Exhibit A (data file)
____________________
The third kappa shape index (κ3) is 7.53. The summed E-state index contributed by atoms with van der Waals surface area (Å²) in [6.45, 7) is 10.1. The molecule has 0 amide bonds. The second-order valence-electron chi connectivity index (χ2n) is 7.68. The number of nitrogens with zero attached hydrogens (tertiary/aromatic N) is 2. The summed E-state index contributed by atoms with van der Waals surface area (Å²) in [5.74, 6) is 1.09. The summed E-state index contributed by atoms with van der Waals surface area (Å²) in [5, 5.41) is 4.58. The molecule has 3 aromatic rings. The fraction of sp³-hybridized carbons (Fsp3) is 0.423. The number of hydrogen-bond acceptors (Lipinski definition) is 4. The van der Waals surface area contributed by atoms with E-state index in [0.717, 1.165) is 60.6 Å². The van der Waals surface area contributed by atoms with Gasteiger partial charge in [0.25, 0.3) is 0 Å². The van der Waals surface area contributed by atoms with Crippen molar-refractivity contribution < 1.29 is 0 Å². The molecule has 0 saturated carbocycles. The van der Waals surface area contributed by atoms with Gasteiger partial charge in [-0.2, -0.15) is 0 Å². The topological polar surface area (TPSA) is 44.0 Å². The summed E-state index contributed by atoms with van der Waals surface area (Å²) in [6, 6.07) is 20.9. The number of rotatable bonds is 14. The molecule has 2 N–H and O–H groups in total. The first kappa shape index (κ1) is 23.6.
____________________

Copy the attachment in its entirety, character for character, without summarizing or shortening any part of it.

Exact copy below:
The third kappa shape index (κ3) is 7.53. The summed E-state index contributed by atoms with van der Waals surface area (Å²) in [6.45, 7) is 10.1. The molecule has 0 amide bonds. The second-order valence-electron chi connectivity index (χ2n) is 7.68. The number of nitrogens with zero attached hydrogens (tertiary/aromatic N) is 2. The summed E-state index contributed by atoms with van der Waals surface area (Å²) in [5.74, 6) is 1.09. The summed E-state index contributed by atoms with van der Waals surface area (Å²) in [5, 5.41) is 4.58. The molecule has 3 aromatic rings. The fraction of sp³-hybridized carbons (Fsp3) is 0.423. The number of hydrogen-bond acceptors (Lipinski definition) is 4. The van der Waals surface area contributed by atoms with E-state index in [0.717, 1.165) is 60.6 Å². The van der Waals surface area contributed by atoms with Gasteiger partial charge in [0.25, 0.3) is 0 Å². The van der Waals surface area contributed by atoms with Crippen molar-refractivity contribution < 1.29 is 0 Å². The molecule has 0 saturated carbocycles. The van der Waals surface area contributed by atoms with Gasteiger partial charge in [-0.2, -0.15) is 0 Å². The topological polar surface area (TPSA) is 44.0 Å². The summed E-state index contributed by atoms with van der Waals surface area (Å²) in [6, 6.07) is 20.9. The number of rotatable bonds is 14. The molecule has 2 N–H and O–H groups in total. The first kappa shape index (κ1) is 23.6.